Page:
Five restless Goans, a ratty ol’ Dodge, and an unfortunate cat…that’s all the ingredients director Homi Adajania employs to whip up the lighthearted soufflé that is Finding Fanny. Sprinkled liberally with uproarious humor, the film makes some rather predictable points about love, straining its already-thin premise.
Ferdy (Naseeruddin Shah), a postmaster in a sleepy Goan village, is heartbroken when he discovers that the love-letter he posted to Stephanie Fernandes 40 years ago, never reached her. Insisting that “no one should have an incomplete love story”, his unlikely best friend, a young widow named Angie, volunteers to help track Fanny down. She enlists the help of her old friend Savio (Arjun Kapoor), who agrees to drive them in his father’s beat-up car. Joining them on the road-trip is Angie’s bossy mother-in-law Rosy (Dimple Kapadia), and famous artist Don Pedro (Pankaj Kapur) who finds inspiration in Rosy’s ‘full’ figure.
As Angie puts it, these five oddballs set out like “brave adventurers to find love”. But Adajania suggests that life constantly springs surprises, and the best way to deal with it is to look at life through the viewfinder of humor. This is evident in some of the film’s strongest comical scenes. The bit where Rosy’s cat digs its claws into Ferdy’s lap results in a freak accident that is played for laughs. Another hilarious scene is one in which Don Pedro slips into sexual fantasy while describing how he intends to paint Rosy.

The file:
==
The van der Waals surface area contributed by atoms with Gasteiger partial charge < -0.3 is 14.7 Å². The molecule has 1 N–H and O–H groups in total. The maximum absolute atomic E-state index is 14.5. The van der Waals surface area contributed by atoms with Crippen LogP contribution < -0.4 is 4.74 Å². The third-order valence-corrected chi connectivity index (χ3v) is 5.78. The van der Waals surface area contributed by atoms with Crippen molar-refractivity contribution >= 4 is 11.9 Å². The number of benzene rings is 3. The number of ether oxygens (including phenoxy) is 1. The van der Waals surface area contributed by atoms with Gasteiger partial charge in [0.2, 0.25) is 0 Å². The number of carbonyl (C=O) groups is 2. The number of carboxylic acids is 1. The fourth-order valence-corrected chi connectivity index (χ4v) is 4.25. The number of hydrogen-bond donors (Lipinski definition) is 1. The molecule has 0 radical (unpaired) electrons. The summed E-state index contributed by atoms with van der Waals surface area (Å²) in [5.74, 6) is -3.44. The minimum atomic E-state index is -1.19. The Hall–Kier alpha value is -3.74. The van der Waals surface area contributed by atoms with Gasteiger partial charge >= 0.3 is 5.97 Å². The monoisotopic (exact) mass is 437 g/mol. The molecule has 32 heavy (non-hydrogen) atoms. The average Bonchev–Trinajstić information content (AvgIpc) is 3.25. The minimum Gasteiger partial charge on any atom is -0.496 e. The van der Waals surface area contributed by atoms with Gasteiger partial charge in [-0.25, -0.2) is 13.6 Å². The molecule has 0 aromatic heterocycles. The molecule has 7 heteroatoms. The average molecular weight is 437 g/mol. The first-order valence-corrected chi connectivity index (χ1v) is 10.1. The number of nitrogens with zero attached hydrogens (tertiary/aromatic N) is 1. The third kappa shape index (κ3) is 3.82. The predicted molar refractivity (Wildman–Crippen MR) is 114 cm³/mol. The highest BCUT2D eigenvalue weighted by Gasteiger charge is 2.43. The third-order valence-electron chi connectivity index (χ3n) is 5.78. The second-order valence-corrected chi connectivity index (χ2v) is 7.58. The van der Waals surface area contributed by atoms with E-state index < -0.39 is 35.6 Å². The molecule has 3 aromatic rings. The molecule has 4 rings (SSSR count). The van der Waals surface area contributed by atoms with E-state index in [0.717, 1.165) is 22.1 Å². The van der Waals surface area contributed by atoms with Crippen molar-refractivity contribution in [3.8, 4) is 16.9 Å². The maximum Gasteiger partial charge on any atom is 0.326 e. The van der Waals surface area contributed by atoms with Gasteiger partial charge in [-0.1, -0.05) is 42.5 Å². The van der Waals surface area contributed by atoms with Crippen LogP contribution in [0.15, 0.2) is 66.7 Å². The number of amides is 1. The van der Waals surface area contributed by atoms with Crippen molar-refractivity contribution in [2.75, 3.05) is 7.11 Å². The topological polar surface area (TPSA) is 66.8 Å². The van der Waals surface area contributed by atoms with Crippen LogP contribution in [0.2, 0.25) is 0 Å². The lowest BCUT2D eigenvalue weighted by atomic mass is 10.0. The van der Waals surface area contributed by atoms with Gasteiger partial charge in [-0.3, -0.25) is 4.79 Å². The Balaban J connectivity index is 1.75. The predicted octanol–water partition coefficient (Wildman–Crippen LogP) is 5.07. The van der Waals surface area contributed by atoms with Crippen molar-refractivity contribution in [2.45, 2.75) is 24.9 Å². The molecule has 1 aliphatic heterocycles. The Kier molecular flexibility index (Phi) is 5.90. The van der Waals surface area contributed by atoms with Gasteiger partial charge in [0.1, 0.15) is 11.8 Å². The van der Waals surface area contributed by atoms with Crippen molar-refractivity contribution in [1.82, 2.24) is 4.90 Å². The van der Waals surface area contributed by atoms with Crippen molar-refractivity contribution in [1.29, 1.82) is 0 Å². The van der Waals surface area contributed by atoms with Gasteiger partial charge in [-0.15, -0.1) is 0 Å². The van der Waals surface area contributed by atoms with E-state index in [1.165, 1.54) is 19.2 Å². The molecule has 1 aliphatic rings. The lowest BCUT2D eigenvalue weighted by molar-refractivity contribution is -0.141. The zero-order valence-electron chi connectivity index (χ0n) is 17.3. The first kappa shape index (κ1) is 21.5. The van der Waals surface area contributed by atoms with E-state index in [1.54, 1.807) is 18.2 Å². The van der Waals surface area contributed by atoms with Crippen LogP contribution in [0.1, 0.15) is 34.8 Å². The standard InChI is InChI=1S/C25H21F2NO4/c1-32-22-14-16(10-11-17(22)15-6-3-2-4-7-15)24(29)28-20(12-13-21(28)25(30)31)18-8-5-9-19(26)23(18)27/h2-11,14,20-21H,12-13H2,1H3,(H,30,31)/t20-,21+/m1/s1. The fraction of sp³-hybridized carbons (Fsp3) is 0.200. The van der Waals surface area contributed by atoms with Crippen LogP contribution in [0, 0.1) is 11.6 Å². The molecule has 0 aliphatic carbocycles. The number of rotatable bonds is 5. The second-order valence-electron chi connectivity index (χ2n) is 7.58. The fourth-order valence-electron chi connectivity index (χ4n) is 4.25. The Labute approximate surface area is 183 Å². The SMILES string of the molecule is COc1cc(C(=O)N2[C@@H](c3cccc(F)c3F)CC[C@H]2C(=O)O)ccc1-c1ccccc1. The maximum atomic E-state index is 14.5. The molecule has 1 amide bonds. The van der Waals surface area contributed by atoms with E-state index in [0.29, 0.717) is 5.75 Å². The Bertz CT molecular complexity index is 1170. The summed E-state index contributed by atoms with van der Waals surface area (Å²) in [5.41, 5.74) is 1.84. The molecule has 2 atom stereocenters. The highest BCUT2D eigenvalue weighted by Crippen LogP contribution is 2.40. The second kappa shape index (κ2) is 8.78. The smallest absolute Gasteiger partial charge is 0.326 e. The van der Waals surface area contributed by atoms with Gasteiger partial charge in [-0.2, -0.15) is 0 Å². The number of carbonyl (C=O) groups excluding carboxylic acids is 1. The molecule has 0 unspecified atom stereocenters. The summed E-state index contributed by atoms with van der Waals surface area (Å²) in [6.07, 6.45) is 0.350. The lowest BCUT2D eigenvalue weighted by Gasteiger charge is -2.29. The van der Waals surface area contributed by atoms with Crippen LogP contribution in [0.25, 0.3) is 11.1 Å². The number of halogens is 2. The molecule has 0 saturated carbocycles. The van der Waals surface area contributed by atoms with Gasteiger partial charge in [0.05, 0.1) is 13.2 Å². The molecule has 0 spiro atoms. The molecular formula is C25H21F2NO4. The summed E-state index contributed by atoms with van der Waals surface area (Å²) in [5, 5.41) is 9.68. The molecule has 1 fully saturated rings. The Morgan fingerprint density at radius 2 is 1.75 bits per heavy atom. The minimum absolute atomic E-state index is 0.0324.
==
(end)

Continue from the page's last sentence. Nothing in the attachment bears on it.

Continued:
But look beyond the obvious and there is much to admire here. The affectionate, respectful relationship between Angie and Rosy, for one, although the marriage that made them family was over in less than a day. Or Savio helping Ferdy find Fanny, which feels like life coming a full circle, if you consider the role of Savio’s father in Ferdy’s unrealized romance. There is a hint of sadness too in each of the protagonists, a bunch of quietly desperate people seeking fulfillment.
Not everything works though. The dialogues often feel like a mouthful, and not always honest to the characters speaking them. Other times they feel too clever. A post-sex conversation between Angie and Savio comes off contrived, unlike Rosy’s cheeky admission about the effect of too much liquor on her legs – it’s easily the film’s best laugh-out-loud moment.
To be fair, Adajania, who nicely captured a slice of Parsi life in his 2010 debut Being Cyrus, turns a perceptive eye to the Goan Catholic community this time. Rosy, described as “the first lady of Pokoli”, is your typical ‘take-charge community leader’, a one-stop-shop for anyone needing any help in the village. Dimple Kapadia occasionally slips into hammy mode playing the voluptuous character, but you genuinely feel for her when she’s humiliated after Don Pedro has painted her. Arjun Kapoor does well as Savio, frustrated from the personal baggage he’s carrying around. Deepika Padukone, lovely in every frame, brings a nice hint of melancholy to her part, but her long voice-overs are weighed down by flat delivery. The film belongs to Naseeruddin Shah and particularly Pankaj Kapur, who steal every scene they’re in. Naseer, as the painfully timid Ferdy, who ultimately finds himself during this journey to trace Fanny, is consistently endearing. Pankaj, meanwhile, as the boorish Don Pedro, hits all the right notes, giving us a character that’s vulgar yet irresistibly funny.
Set in a world that feels entirely authentic, Finding Fanny is a charming film that starts off slowly but draws you into its drama. At a crisp 105 minutes, it’s a perfectly satisfying watch unlike so many disposable comedies today. I’m going with three out of five.